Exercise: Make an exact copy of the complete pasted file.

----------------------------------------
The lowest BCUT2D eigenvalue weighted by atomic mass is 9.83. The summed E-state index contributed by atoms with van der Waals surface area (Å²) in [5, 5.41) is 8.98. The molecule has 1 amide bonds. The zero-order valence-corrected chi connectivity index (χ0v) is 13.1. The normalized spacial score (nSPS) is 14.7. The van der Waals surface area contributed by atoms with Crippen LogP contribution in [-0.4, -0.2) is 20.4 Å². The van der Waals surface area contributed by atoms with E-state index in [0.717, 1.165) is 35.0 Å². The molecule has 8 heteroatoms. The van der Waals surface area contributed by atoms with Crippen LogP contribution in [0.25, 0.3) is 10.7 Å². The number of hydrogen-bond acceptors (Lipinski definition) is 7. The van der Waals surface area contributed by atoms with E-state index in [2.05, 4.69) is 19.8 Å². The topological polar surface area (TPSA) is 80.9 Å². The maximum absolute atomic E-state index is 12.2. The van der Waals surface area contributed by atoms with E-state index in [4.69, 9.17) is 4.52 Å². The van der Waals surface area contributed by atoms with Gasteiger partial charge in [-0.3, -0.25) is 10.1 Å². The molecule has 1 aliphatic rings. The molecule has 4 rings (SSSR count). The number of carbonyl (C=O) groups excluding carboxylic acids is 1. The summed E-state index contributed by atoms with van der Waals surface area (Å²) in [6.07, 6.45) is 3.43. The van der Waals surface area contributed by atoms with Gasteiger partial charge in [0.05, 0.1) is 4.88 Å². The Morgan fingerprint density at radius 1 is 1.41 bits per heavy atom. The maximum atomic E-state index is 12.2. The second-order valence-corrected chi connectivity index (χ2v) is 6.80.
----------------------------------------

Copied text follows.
The lowest BCUT2D eigenvalue weighted by atomic mass is 9.83. The summed E-state index contributed by atoms with van der Waals surface area (Å²) in [5, 5.41) is 8.98. The molecule has 1 amide bonds. The zero-order valence-corrected chi connectivity index (χ0v) is 13.1. The normalized spacial score (nSPS) is 14.7. The van der Waals surface area contributed by atoms with Crippen LogP contribution in [-0.4, -0.2) is 20.4 Å². The van der Waals surface area contributed by atoms with E-state index in [0.717, 1.165) is 35.0 Å². The molecule has 8 heteroatoms. The van der Waals surface area contributed by atoms with Crippen LogP contribution in [0.25, 0.3) is 10.7 Å². The number of hydrogen-bond acceptors (Lipinski definition) is 7. The van der Waals surface area contributed by atoms with E-state index in [2.05, 4.69) is 19.8 Å². The topological polar surface area (TPSA) is 80.9 Å². The maximum absolute atomic E-state index is 12.2. The van der Waals surface area contributed by atoms with E-state index in [4.69, 9.17) is 4.52 Å². The van der Waals surface area contributed by atoms with Gasteiger partial charge in [-0.3, -0.25) is 10.1 Å². The molecule has 1 aliphatic rings. The molecule has 4 rings (SSSR count). The number of carbonyl (C=O) groups excluding carboxylic acids is 1. The summed E-state index contributed by atoms with van der Waals surface area (Å²) in [6.07, 6.45) is 3.43. The van der Waals surface area contributed by atoms with Gasteiger partial charge in [0.05, 0.1) is 4.88 Å². The Morgan fingerprint density at radius 1 is 1.41 bits per heavy atom. The maximum atomic E-state index is 12.2. The second-order valence-corrected chi connectivity index (χ2v) is 6.80.